Lyudmila Alekseeva – Russian Federation

Linked with the All-Russian Civil Congress.

She is one of the 1000 women proposed for the Nobel Peace Price 2005.

She says: “My dream is to see the equal partnership of the state power and civil society in Russia”.

Lyudmila Alekseeva (born 1927) worked as a researcher at the Academy of Sciences of the USSR. As early as the 1950s, she participated in dissident activities. She helped the cause of political prisoners in the 1960s. In 1976, she became part of the human rights organization Moscow Helsinki Group (MHG). As a result of her activities, she was forced to emigrate to the US in 1977. In 1993, she returned to Russia where, as the head of the MHG, she helps to provide legal and human rights aid to citizens through a network of ‘legal clinics.’ (Read all on 1000peacewomen).

Lyudmila Alekseeva - Russian Federation rogné redim 70p.jpg

Lyudmila Alekseeva – Russian Federation

She works for the Moskovskaya Helsinskaya gruppa MHG, and for the Vsierossiysky grazhdansky kongress All-Russian Civil Congress.

Lyudmila Alekseeva is a historian and human rights activist. She graduated from the History Faculty of Moscow State University in 1950. Alekseeva was present at the birth of the human rights movement in Russia in the mid-1960s and helped found the Moscow Helsinki Group in 1976.

For her activities, she was frequently persecuted and warned by Soviet authorities and had to emigrate to the U.S. in 1977. Since then, Alekseeva has been a foreign representative of the Moscow Helsinki Group. She has also hosted Radio Liberty and Voice of America programs on human rights and been a consultant to a number of human rights organizations. Since 1996, she has led the Moscow Helsinki Group, and since 1998 she has served as president of the International Helsinki Federation for Human Rights. In 2002, Alekseeva was appointed to serve on Russia’s Presidential Human Rights Commission. Lyudmila Alekseeva participates in the panel “Human Rights Today – Liberty In The Making.” (Read on 50 years on Liberty).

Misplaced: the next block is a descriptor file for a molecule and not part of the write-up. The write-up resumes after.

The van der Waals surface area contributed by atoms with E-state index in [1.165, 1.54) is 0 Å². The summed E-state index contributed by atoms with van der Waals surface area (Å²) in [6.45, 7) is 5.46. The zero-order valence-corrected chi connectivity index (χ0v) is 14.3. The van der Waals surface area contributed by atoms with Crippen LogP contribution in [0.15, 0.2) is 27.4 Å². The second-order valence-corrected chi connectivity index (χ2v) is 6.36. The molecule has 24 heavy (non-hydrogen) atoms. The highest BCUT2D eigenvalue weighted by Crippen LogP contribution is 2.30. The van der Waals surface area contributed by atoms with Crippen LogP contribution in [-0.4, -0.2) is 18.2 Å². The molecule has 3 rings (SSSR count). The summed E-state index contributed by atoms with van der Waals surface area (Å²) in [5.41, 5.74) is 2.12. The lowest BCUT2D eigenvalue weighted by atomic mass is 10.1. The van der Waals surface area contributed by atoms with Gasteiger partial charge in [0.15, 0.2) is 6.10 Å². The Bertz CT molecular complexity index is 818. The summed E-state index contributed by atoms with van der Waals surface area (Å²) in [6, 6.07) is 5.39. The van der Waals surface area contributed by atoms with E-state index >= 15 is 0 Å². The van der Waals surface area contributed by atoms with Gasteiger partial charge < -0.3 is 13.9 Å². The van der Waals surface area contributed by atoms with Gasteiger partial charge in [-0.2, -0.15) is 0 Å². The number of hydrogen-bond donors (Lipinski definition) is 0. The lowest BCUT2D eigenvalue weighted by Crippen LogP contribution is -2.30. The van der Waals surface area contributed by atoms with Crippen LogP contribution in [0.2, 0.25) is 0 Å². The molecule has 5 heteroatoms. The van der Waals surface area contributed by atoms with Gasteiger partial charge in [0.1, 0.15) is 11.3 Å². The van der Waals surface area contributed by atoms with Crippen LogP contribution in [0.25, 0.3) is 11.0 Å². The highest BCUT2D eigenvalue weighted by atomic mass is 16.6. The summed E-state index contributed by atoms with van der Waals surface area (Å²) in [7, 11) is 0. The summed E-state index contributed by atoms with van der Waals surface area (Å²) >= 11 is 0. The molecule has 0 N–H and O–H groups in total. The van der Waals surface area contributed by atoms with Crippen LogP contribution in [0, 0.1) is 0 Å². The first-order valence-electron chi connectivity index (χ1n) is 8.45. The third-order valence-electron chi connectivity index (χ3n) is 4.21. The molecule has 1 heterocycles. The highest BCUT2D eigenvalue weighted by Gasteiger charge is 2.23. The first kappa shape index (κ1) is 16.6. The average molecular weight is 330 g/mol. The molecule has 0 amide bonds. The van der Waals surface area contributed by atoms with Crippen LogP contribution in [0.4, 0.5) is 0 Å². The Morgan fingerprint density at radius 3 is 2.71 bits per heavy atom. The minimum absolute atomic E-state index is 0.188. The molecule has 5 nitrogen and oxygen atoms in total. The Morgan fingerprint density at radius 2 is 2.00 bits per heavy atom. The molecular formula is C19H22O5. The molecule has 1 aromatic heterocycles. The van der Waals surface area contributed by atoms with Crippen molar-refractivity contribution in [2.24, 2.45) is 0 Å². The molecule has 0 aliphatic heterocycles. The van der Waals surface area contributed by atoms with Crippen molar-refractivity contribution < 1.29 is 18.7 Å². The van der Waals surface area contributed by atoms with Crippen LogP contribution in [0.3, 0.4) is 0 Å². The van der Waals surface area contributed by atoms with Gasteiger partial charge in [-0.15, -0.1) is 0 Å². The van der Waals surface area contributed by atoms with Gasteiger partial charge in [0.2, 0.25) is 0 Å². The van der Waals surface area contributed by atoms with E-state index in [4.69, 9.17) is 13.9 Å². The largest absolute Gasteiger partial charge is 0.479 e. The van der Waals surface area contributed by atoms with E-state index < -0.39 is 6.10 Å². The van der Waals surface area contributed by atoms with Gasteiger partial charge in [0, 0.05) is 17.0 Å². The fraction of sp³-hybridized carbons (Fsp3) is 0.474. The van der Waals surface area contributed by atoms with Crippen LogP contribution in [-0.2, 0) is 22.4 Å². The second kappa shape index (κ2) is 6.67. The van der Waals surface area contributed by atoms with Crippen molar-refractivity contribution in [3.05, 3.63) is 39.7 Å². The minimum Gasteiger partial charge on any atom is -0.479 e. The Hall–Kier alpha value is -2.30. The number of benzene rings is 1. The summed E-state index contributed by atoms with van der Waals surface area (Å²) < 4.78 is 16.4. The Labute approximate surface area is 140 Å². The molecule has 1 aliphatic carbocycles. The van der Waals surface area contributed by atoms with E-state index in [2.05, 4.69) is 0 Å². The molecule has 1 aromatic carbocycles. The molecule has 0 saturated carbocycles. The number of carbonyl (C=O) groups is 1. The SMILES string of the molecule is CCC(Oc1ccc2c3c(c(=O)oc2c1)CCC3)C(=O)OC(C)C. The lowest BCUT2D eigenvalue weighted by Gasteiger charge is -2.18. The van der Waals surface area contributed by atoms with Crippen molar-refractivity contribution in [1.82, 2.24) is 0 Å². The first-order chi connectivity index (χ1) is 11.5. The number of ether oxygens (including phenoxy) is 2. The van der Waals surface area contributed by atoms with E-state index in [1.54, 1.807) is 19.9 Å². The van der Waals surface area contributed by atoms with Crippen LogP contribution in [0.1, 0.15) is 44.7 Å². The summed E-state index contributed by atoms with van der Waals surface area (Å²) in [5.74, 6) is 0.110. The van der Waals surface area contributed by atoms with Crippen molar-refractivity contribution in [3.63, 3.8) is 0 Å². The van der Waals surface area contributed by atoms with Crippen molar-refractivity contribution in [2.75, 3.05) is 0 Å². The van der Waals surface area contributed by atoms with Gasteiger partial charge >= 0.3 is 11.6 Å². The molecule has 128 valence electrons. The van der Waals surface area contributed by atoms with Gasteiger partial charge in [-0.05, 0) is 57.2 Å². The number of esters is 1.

For the prevention of torture it is necessary to have public control. The only chance to create a system that will lower corruption and other abuses of power, is the opportunity to create a legal defense structure that is open. Right now there are needs to have a dialog between human rights workers and legal defense workers so that everyone can sit together and listen to each another in order to extend contacts, either through round table discussions, seminars, or conferences. Law enforcement officers believe that they shouldn’t be controlled by anyone outside the governmental system. In 1997 the group «Common Cause» took an initiative to the president to remove the Minister of Internal Affairs, Kulikov, from office. Many believe that removing one person from his position will not change anything. But there is a possibility of a domino effect: if Kulikov leaves, all of those he has been shielding will leave as well. During the period of the US occupation of Japan, the entire staff of the public defender’s office was changed three times as corruption was uncovered. (From remarks by Lyudmila Alekseeva, Chairperson of the Moscow Helsinki Group, see on prison.org).

RUSSIA, MOSCOW. On December 20 during a roundtable discussion, Russian Ombudsman for Human Rights Oleg Mironov and leaders of human rights organizations planned a program of joint activities. Chairman of the Moscow Helsinki Group Lyudmila Alekseeva, chairman of the Foundation to Defend Glasnost Aleksei Simonov, head of the Center for International Defense Karina Moskalenko, deputy director of the Institute for Human Rights Valentin Gefter and others took part in the event. The discussants decided to cooperate in such ways as joint participation in parliamentary hearings, joint work with the public and joint preparation of analytical material.Mironov stated that the Ombudsman’s office and non-governmental organizations could supplement each others functions. Human rights activists have better abilities to collect information and the Ombudsman more influence on state agencies. (Read on PrimaNews).

links:

Mendeleev Communications;

Civil.ge, UNA-Georgia online magazine;

joining forces for human rights;

humanrightshouse.org.

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